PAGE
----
Did Milla know what she was letting herself in for when she promised "Till Death Do Us Part"?

You might make the case that it was a tad unnecessary for Marvel to split the material over two omnibus editions (particularly when the second omnibus will be relatively tinsy), especially when one supersized volume could have held both (think Grant Morrison’s New X-Men run, for example). I’m not sure either way, to be honest. It does seem more than a bit cynical and greedy (but hey, it’s what these companies do… we can’t really fault them do it), but Morrison’s gigantic New X-Men is a very difficult book to transport and read – it’s also a lot of effort to move it anywhere. These are somewhat easier to handle. I’m not sure one way or the other (and probably won’t be until my second Brubaker Omnibus appears in the post).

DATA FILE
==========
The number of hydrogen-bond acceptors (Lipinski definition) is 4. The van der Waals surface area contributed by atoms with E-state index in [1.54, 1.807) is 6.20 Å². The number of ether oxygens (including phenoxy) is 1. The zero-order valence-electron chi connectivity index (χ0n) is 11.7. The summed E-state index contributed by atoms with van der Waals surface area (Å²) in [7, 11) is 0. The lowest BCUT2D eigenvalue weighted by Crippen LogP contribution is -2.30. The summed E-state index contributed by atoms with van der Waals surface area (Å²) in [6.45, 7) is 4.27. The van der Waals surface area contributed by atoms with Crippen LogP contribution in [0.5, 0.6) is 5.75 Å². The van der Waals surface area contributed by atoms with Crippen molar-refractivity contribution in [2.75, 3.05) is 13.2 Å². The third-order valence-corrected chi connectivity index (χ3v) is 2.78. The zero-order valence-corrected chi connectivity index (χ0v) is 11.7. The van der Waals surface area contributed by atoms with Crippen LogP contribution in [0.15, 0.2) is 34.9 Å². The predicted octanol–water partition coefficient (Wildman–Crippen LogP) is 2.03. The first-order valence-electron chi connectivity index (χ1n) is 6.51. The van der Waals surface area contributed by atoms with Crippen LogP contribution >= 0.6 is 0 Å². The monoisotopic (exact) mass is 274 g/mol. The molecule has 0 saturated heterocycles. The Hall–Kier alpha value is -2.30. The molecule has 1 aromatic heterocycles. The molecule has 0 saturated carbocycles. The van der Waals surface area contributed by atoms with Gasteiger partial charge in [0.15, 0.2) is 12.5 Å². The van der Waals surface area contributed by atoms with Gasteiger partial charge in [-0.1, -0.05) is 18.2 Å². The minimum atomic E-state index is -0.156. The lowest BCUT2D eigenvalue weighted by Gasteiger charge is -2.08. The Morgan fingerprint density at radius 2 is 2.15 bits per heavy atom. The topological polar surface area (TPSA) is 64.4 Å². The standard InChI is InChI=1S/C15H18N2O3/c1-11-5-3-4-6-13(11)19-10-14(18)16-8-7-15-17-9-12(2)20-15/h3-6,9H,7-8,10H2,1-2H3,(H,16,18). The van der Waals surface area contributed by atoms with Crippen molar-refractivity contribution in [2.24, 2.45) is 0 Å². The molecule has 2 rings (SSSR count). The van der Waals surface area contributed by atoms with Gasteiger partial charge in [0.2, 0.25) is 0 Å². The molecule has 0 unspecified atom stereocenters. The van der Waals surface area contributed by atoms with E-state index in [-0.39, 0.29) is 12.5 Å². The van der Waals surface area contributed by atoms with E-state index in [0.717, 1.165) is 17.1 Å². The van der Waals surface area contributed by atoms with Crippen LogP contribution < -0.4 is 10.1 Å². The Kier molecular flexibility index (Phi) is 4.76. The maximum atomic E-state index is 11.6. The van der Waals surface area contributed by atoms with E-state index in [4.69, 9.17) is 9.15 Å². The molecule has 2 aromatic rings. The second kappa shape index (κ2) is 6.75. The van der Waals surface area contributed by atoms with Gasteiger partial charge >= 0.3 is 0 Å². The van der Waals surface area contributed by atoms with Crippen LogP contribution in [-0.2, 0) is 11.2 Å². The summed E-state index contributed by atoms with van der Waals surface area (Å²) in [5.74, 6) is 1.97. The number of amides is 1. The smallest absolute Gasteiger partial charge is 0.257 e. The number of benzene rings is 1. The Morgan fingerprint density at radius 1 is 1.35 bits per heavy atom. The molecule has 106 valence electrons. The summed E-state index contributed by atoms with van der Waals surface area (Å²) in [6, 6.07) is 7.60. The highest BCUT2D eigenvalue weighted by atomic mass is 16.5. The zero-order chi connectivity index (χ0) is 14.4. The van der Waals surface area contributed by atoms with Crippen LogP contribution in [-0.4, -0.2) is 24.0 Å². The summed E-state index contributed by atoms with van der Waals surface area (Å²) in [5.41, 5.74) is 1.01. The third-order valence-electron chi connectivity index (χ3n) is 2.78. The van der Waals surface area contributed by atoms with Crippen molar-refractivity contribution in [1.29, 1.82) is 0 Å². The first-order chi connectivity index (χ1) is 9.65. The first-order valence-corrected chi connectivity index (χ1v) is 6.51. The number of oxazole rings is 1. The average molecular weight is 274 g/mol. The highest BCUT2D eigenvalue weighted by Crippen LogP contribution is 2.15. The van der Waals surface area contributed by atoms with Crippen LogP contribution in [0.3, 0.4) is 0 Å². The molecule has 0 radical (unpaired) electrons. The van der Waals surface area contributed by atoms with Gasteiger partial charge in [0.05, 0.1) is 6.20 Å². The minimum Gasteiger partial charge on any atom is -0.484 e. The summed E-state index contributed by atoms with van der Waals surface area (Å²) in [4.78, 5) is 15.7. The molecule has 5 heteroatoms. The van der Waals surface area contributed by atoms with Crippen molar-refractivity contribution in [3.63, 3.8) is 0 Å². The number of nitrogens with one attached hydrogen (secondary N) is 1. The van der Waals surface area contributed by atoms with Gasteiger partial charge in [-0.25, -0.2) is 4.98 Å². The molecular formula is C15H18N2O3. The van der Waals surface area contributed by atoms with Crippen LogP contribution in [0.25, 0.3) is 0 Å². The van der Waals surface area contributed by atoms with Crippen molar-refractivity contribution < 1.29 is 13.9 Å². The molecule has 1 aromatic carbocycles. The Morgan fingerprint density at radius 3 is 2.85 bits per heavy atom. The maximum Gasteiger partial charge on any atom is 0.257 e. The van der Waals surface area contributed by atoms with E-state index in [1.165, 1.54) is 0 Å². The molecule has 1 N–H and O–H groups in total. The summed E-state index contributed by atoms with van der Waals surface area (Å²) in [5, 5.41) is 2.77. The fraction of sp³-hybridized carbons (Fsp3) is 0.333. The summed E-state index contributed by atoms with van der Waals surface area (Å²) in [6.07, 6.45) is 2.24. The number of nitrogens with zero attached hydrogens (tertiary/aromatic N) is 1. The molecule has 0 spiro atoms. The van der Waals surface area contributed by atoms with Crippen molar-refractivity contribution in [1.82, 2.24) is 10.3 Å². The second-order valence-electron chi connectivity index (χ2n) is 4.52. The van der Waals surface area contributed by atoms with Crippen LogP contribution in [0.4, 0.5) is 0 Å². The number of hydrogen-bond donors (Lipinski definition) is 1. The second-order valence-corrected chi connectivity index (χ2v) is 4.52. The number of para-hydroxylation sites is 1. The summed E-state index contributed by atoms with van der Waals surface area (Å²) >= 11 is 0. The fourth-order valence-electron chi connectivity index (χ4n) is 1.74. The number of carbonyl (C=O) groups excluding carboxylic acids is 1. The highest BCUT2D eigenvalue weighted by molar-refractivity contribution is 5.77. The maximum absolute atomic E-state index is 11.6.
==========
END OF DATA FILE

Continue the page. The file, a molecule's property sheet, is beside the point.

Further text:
All-in-all, well… Brubaker is my favourite Daredevil writer. Given the pedigree of the talent who have worked on the character throughout the years, it’s really saying something. He manages to not only follow a fantastic run with an equally fantastic run, he also manages to tie it all together while offering something just a bit new to the character. The real beauty is that it all sits so well together.

These stories have quite a "kick"...

I have reviews of Ed Brubaker’s entire run on Daredevil:

If this is of interest, I also have reviews of  Brian Michael Bendis’ entire run on Daredevil, which directly preceded Brubaker’s run: